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March 28, 2003 -- ED Review
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03/28/03 ED Review
 03/28/03
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What's inside...
NCLB Update
On the Homefront
Highly Qualified Teachers
New Certification Board
Internet Use
From the Interagency Staff...
Quote to Note
Upcoming Events

NCLB Update
To assist states, school districts, and schools in implementing the No Child Left Behind Act, the Department recently released non-regulatory draft guidance on standards and assessments and charter schools. The standards and assessments guidance (the first of three documents planned for this topic) addresses, among other things, special populations. For example, students with disabilities (schools should decide who receives accommodations on tests on an individual basis, not by their disability category); English language learners (all English learners must be included in the state assessment program after they enroll); migrant students (states must include migrant students in their testing programs, even if they will return to their home school in another state and be tested there); and private school children (if a school district provides Title I services to a private school student, it must devise ways to assess that student to improve such services). The charter school guidance supplies information on how NCLB requirements impact charter schools, from the definition of a highly qualified charter school teacher to whether charter schools are required to make adequate yearly progress (AYP). For more information, please go to http://www.ed.gov/offices/OESE/asst.html. (Along the top of the screen, select "NCLB Policy Guidance..." and then "Policy Guidance for Programs...")

Speaking of charter schools, the Education Department is now accepting applications for its Public Charter Schools Program. A notice inviting applications for new awards was published March 14 in the Federal Register. The deadline for applications is April 28. State education agencies are eligible to compete for grants if they have charter school legislation in place; charter schools may apply directly to the Department if their state chooses not to participate or is ineligible. For more information, please go to http://www.ed.gov/offices/OII/portfolio/charter.html.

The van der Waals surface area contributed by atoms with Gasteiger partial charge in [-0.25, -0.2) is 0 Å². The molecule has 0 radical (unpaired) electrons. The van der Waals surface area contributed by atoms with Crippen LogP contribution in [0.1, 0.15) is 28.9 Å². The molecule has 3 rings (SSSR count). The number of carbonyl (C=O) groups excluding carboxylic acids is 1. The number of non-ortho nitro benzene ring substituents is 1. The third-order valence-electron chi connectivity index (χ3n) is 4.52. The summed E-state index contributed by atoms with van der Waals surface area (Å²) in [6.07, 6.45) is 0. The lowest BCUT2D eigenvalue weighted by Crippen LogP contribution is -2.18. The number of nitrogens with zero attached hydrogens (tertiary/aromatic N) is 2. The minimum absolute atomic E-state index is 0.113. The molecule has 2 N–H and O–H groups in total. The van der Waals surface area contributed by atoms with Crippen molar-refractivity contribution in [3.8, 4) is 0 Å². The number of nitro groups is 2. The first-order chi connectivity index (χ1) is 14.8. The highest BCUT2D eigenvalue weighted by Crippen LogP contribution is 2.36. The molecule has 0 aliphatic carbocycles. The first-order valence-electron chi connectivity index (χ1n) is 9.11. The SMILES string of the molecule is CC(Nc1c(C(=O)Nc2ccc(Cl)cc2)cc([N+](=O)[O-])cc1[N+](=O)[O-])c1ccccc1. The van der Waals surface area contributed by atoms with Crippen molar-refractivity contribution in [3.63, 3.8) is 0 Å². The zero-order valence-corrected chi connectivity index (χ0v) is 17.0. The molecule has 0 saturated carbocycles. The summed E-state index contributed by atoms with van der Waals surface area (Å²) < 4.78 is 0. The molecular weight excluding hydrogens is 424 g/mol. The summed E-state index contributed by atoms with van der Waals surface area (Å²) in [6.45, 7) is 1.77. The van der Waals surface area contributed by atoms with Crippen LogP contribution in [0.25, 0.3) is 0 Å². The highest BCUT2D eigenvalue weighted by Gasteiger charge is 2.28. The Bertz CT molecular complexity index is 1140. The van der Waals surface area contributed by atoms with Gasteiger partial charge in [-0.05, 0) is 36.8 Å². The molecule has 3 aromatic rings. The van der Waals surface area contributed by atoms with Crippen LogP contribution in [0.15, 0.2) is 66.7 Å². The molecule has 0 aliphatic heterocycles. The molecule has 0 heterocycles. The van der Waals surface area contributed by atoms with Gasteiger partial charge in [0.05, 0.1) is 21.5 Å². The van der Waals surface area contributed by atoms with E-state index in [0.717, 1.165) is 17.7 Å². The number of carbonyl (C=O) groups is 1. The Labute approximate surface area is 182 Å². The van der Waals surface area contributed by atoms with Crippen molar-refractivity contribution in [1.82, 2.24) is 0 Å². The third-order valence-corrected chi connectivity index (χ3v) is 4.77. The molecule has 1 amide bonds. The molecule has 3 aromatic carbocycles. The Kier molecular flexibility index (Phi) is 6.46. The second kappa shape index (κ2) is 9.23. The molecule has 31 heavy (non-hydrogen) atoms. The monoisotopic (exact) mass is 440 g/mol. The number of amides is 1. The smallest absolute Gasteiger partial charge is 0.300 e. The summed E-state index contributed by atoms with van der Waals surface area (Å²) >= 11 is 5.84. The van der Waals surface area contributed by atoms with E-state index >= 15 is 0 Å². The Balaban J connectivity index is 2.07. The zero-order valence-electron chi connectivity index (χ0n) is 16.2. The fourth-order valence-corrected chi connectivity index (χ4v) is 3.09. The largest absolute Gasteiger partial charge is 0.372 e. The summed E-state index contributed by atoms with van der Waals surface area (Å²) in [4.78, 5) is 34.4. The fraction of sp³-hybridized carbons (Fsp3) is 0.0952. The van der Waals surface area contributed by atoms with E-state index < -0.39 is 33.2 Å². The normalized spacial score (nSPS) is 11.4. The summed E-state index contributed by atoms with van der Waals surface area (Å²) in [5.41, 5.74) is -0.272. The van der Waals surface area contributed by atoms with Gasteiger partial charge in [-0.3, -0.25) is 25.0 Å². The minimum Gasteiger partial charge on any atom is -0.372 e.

Meanwhile, on March 20 in Atlanta, Secretary Paige kicked-off the No Child Left Behind Summer Reading Achievers program. The new program encourages children in grades K-8 to read 10 books (about one book a week) over the summer to avoid the loss of reading skills that often occurs during vacation. Atlanta was chosen as the pilot site because of the district's strong school leadership and gains in student achievement posted over the past several years. If successful the program will expand to schools nationwide in 2004. For more information, please go to http://www.ed.gov/PressReleases/03-2003/03202003.html.

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On the Homefront
With hundreds of thousands of men and women from all over the country serving in the armed forces and away from their homes, the USA Freedom Corps is offering resources to Americans who want to express their support for the military and help their families in meaningful ways:

  • Through Defend America, sign an online thank you card for troops (http://www.defendamerica.mil/nmam.html).

  • Through Operation Dear Abby, send email messages to deployed troops (http://anyservicemember.navy.mil/).

  • Through Operation USA Care Package, contribute to the purchase of a package of items requested by troops, like disposable cameras, prepaid calling cards, sunscreen, and toiletries (http://www.usocares.org/).